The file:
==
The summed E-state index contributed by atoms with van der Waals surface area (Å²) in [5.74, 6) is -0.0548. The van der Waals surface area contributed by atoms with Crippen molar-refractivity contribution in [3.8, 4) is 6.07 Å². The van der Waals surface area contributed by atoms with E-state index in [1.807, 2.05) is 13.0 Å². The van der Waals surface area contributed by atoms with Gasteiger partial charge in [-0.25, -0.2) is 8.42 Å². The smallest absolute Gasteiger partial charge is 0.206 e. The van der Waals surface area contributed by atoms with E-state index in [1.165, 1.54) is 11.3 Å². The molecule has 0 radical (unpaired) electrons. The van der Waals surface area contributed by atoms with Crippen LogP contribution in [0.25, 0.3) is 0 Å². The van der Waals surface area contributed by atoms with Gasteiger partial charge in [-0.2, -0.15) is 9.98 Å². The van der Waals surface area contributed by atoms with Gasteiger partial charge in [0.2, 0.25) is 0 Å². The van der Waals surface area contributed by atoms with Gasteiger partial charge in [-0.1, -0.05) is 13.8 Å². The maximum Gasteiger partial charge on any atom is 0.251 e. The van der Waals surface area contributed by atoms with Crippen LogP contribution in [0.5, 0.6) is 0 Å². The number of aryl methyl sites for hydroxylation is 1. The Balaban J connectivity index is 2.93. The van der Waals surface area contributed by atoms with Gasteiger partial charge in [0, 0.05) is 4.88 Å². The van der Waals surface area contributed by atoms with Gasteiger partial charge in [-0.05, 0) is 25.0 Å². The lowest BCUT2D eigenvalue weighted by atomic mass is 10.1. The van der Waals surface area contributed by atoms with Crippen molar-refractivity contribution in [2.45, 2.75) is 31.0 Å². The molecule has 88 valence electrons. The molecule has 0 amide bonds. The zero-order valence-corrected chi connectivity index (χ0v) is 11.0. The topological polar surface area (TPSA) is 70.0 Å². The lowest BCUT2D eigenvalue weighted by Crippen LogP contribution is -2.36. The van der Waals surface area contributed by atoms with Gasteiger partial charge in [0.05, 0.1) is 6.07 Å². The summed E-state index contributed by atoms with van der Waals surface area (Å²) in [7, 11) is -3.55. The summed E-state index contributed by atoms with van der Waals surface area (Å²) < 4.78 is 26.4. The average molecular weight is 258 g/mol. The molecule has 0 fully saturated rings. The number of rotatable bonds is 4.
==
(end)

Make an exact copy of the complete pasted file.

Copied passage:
The summed E-state index contributed by atoms with van der Waals surface area (Å²) in [5.74, 6) is -0.0548. The van der Waals surface area contributed by atoms with Crippen molar-refractivity contribution in [3.8, 4) is 6.07 Å². The van der Waals surface area contributed by atoms with E-state index in [1.807, 2.05) is 13.0 Å². The van der Waals surface area contributed by atoms with Gasteiger partial charge in [-0.25, -0.2) is 8.42 Å². The smallest absolute Gasteiger partial charge is 0.206 e. The van der Waals surface area contributed by atoms with E-state index in [1.165, 1.54) is 11.3 Å². The molecule has 0 radical (unpaired) electrons. The van der Waals surface area contributed by atoms with Crippen LogP contribution in [0.25, 0.3) is 0 Å². The van der Waals surface area contributed by atoms with Gasteiger partial charge in [-0.2, -0.15) is 9.98 Å². The van der Waals surface area contributed by atoms with Gasteiger partial charge in [0.2, 0.25) is 0 Å². The van der Waals surface area contributed by atoms with Gasteiger partial charge in [-0.1, -0.05) is 13.8 Å². The maximum Gasteiger partial charge on any atom is 0.251 e. The van der Waals surface area contributed by atoms with Crippen LogP contribution in [0.5, 0.6) is 0 Å². The number of aryl methyl sites for hydroxylation is 1. The Balaban J connectivity index is 2.93. The van der Waals surface area contributed by atoms with Gasteiger partial charge in [0, 0.05) is 4.88 Å². The van der Waals surface area contributed by atoms with Gasteiger partial charge in [-0.05, 0) is 25.0 Å². The lowest BCUT2D eigenvalue weighted by atomic mass is 10.1. The van der Waals surface area contributed by atoms with Crippen molar-refractivity contribution in [2.45, 2.75) is 31.0 Å². The molecule has 88 valence electrons. The molecule has 0 amide bonds. The zero-order valence-corrected chi connectivity index (χ0v) is 11.0. The topological polar surface area (TPSA) is 70.0 Å². The lowest BCUT2D eigenvalue weighted by Crippen LogP contribution is -2.36. The van der Waals surface area contributed by atoms with Gasteiger partial charge in [0.05, 0.1) is 6.07 Å². The summed E-state index contributed by atoms with van der Waals surface area (Å²) in [7, 11) is -3.55. The summed E-state index contributed by atoms with van der Waals surface area (Å²) < 4.78 is 26.4. The average molecular weight is 258 g/mol. The molecule has 0 fully saturated rings. The number of rotatable bonds is 4.